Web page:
Tips on How to Recognize and Avoid Heat Stroke
How to Recognize and Avoid Heat Stroke
Did you know that the dog-days of summer can be deadly to your dog? As the temperature and humidity rises, so does the occurrence of heat stroke. While you may think your dog can handle the heat, companion dogs are not like wolves in the wild. They are domesticated and that means they are not equipped to handle extreme temperatures.
Sun and humidity can be a recipe for disaster for you and your dog alike. Unlike you, your dog only sweats through his paws and it is minimal and that. He will pant to cool himself off but in extreme temperatures or high humidity, panting is not effective. Puppies and older dogs have an even harder time cooling off in extreme temperatures thereby making them even more susceptible to heat stroke.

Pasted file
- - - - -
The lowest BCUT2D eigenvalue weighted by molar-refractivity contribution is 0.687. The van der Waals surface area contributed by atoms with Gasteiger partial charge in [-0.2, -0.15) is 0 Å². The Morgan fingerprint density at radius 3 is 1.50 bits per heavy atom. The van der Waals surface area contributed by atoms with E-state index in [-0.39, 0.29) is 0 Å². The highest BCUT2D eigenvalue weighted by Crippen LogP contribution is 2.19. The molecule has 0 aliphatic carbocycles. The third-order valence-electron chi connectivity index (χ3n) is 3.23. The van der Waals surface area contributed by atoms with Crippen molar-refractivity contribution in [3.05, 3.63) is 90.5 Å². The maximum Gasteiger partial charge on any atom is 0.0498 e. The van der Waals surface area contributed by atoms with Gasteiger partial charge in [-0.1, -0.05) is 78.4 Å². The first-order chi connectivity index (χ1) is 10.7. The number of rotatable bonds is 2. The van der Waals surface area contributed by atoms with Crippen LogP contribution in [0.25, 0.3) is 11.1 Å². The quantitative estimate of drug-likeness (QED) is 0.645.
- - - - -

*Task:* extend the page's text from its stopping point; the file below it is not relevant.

Initial Signs of Heat Stroke:
- Difficulty breathing
- Bright red tongue and mucous membranes
- Thick saliva
- Staring or glazed over eyes
Rectal temperature of over 103 degrees
After shock sets in:
- Gray lips and mucous membranes
If your dog exhibits signs of heat stroke, he must be cooled down immediately. Bring him into an air conditioned building. Cool him off by wetting his paws with cool water and placing him in front of a cool fan. Then, alternate by placing him in a tub of cool (not ice cold) water. Continue this process until his rectal temperature measures 103 degrees. Notify your vet and seek medical attention as soon as possible. There are complications associated with heat stroke and your dog must be examined.
- Never leave your dog in the car in hot weather.
- Don’t let your dog exercise in the extreme heat and humidity.
- Never muzzle your dog in extreme heat.
- Do not let your groomer muzzle your dog and then put him under the hair dryer.
- Never confine your dog outside without shade and fresh water.
- If your dog is feverish or has a history or heat stroke or seizures, take extra steps to keep him cool.